The Rotations Experience
Fourth year clinical rotations are the pinnacle of optometry school that all students are so anxious for. It’s a time of freedom, learning and exposure to parts of optometry you may never see in the school clinic. Or is it?
My name is Lawrence Yu, and I just started my clinical rotations as a fourth year student at the Southern California College of Optometry at Marshall B. Ketchum University. Through this blog, I will chronicle and share my rotations experience throughout the year at my four different sites. Join me as I leave the safety of the school clinic and enter the real world of optometry. Learn with me as I see some crazy eye diseases. Suffer with me as I endure moving every 2.5 months. Follow me and prepare yourself for your last year of optometry school.
Tuesday, June 3, 2014
First rotation site: Day 8 of 79 at Naval Medical Center of San Diego
I’m getting a late start on this blog so I’ll talk about what you should do to prepare for rotations and moving tips when I have some time a later day. First, I’d like to introduce my first rotation site – Naval Medical Center of San Diego.
NMCSD is a navy military hospital with numerous branch clinics throughout San Diego. It is a unique rotation because I am at a different site every few days with opportunities to participate in different optometric settings. Working at the main hospital is a different experience than working at a marine recruit depot screening for ideal recruits. It is also unique for me because it is my first exposure to a military environment (more on that in a little bit). I picked NMCSD as my first rotation because military sites have reputations for speed and efficiency, and I wanted to become fast to start my year off.
Clinically, the military environment has been very different from environments such as a school clinic or private practice. Having a military rotation site has led to a big shift in my clinical mindset. The biggest change for me from an optometrist point of view is the ease of ordering special testing. Because the military provides medical care to all military personnel, I don’t have to worry about medical insurance coverage for ordering a threshold visual field or special imaging like an OCT. If I want to do something, then I can do it that day with no issue. By not worrying about insurance, I feel completely free to practice to the highest level that I am trained at (big words for just starting my fourth year, but you feel much more independent out on rotations!).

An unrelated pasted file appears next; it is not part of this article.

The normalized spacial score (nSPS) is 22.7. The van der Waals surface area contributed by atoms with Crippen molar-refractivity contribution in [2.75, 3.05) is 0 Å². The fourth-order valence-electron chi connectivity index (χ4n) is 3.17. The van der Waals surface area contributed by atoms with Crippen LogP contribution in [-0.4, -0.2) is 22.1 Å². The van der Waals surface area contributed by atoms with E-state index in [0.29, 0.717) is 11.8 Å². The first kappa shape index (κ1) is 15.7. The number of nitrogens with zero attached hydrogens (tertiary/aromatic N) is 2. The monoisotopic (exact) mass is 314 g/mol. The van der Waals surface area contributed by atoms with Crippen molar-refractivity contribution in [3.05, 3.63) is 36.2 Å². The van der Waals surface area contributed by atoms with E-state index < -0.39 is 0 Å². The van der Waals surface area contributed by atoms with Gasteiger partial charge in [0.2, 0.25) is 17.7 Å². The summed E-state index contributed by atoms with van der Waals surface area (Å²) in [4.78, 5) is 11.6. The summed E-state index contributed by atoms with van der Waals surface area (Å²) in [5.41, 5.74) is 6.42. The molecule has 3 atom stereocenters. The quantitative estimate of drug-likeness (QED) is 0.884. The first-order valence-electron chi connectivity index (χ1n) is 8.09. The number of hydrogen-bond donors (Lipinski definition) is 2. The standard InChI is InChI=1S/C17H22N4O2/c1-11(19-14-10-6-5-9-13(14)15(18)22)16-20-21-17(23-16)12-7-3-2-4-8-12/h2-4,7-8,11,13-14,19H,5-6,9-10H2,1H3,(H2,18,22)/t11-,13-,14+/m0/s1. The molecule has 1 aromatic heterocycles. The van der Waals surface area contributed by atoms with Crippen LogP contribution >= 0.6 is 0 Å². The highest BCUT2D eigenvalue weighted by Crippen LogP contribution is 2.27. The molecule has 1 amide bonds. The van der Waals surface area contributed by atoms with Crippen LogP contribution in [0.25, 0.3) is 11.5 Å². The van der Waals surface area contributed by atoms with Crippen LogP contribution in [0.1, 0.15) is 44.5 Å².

The patients are also much more pleasant to work with. They are very focused on the eye exam, not distracted by their phone or dozing off, and generally are very accommodating. Eye exams go by very quickly because the patients are very compliant, and I imagine that eye disease treatment compliance is also higher. I will report back on that after I’ve been here longer.
Personally, working at a military site has caused my sleep cycle to completely change. Shifts start at 7:00AM and end at 4:00AM on weekdays. This means that I have to wake up at 5:30AM to prepare for the day, and usually I’m in bed before 11:30PM. It took me a week to adjust to these new demands from my usual bedtime of 1:30AM.
More on what kind of patients I’ve seen tomorrow!